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Basic Bible: Ruth Marries Boaz

Ruth 4:1-10

When Naomi’s husband, Elimelech, departed from Bethlehem to go to Moab, he sold his land. In Israel of that day land sales were temporary, somewhat like property leases of today. Unlike leases of today, all temporary sales of land expired on the same date without regard of the date of purchase. That date was prescribed by the law of Moses to fall in the fiftieth year, the year of jubilee, with the first observance being fifty years after taking possession of the land of Canaan. All land which was sold in Israel was to be restored to the original owner or his descendants in that year. Land, however, could be redeemed before the year of jubilee if the original seller had the means to do so.

Because Elimelech died and had no living sons, a close relative had the right to redeem the land in his place. The relative, in so doing, was required to assume the responsibility of Elimelech’s son. That responsibility directly involved Ruth, the widow of Elimelech’s deceased son, Mahlon. The custom of the time (see Deut. 25:5-6) required a younger brother to take the widow of his deceased brother as his wife and raise up children in his brother’s name. The close relative, in redeeming the land, would be required to marry Ruth and raise up children in Mahlon’s name.

In chapter 3, Ruth proposed to Boaz that he assume the role of the close relative — that he take her as his wife and that he redeem the land for Mahlon. Boaz was willing to do this, but he, while a close relative, was not the closest relative (kinsman) of Elimelech. Boaz did not wish to usurp the right of the closest kinsman.

In the text before us, Boaz addresses the kinsman before witnesses.

Boaz went to the gate of Bethlehem and waited for the kinsman to come by. The gate of the city would be located upon the main thoroughfare which both residents and visitors would travel. Everyone, coming and going, passed through the gate. It was also the place where elders gathered to discuss current events and a place where important business transactions were conducted.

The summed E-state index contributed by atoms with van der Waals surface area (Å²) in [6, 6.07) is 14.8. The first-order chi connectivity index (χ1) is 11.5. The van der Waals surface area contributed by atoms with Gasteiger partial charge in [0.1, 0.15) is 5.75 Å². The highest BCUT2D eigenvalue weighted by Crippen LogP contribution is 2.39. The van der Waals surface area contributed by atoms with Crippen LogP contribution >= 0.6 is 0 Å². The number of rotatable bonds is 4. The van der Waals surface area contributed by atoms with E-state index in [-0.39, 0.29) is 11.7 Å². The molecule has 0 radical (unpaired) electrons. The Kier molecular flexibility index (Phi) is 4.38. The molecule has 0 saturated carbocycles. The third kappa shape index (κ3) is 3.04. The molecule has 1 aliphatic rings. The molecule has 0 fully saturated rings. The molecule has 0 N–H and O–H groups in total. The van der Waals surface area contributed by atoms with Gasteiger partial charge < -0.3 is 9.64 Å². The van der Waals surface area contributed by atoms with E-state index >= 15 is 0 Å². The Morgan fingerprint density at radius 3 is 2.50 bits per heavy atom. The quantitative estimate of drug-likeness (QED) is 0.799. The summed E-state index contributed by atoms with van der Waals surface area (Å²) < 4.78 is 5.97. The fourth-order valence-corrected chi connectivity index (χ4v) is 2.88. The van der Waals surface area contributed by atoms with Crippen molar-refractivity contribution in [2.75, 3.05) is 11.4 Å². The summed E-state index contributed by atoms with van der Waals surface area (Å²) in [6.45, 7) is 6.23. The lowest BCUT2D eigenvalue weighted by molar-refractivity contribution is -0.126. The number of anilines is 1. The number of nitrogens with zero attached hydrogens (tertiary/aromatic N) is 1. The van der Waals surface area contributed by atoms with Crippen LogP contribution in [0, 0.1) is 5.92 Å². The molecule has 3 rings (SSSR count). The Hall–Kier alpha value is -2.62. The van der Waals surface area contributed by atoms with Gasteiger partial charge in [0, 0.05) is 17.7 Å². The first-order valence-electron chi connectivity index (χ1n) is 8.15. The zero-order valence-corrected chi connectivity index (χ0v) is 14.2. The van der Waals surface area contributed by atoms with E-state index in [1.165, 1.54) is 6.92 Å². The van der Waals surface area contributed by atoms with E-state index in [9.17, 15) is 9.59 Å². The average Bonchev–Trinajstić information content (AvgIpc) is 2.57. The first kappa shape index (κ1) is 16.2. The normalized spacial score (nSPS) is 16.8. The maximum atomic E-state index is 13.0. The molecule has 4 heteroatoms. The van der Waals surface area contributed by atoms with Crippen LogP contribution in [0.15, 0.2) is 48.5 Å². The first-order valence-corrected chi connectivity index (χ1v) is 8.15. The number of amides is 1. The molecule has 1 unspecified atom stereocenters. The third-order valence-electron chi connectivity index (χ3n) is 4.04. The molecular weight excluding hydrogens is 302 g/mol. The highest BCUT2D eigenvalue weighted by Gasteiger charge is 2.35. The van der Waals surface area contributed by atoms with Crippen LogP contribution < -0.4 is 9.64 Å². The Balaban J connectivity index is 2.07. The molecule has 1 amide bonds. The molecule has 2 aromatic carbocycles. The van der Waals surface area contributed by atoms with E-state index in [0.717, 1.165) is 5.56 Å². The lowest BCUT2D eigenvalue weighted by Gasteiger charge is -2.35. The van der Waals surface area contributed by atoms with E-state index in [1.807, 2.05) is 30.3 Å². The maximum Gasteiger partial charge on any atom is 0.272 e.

When Boaz saw the close kinsman pass, he hailed him and asked him to sit down. Boaz then invited ten elders to be witnesses to what he was about to propose. There is nothing in the law of Moses which would require ten witnesses. Two witnesses would be sufficient. Ten witnesses may have been a local custom when documenting important transactions. There can be no doubt: Boaz wanted what was about to happen to be well documented.

Boaz explained the situation. He informed the near kinsman that he (Boaz) was making it known, before witnesses, that he (the kinsman) had the right to redeem Elimelech’s land. Boaz told him that if he did not redeem the land, then he (Boaz) would redeem it.

The close kinsman apparently had the financial means to redeem the land and quickly stated that he would do so (v. 4). The close kinsman may or may not have realized that he was in the position to add to his wealth by redeeming Elimelech’s land before Boaz informed him of that fact. His eagerness to redeem the land suggests that he may not have known anything of Elimelech’s death or of Naomi’s circumstances and return to Bethlehem. When Boaz informed the near kinsman that redeeming the land would require him to take Ruth as his wife and to raise up children in the name of Mahlon, the kinsman balked. Raising up a son in Mahlon’s name would necessitate the transfer of all the kinsman’s property to a future son that Ruth might bear. The kinsman was willing to add to his own possessions, but unwilling to part with his own inheritance which would transfer to an unborn son of Ruth.

The close kinsman plucked off his shoe to signify that he was forfeiting all right to redeem Elimelech’s land and transferring that right to Boaz.

Boaz turned to the elders and announced that he had purchased all that was Elimelech’s, and all that was Mahlon’s, and all that was Chilion’s (Elimelech’s second son who had also perished). Boaz also announced that he had purchased Ruth the Moabitess as his wife and that he would raise up a son in Mahlon’s name such that Mahlon’s name would not be cut off from his brethren.

The story of Ruth ends with Ruth being blessed with the birth of a son, Obed. Obed was the father of Jesse, who was the father of David, of whose line was the Lord Jesus Christ.

The book of Ruth illustrates a truth that God would have us to understand and to act upon. God chose to bless Ruth because Ruth chose Him. Ruth, in choosing God, became a blessing to others. Her gathering of grain and her marriage to Boaz resulted in blessings that could only be found in following the law given by God. When we act according to God’s will, He blesses and gives increased blessings. For Ruth, the Lord multiplied her blessing by placing her in the lineage of the promised Son of David who blesses all who believe and receive Him as their redeemer.

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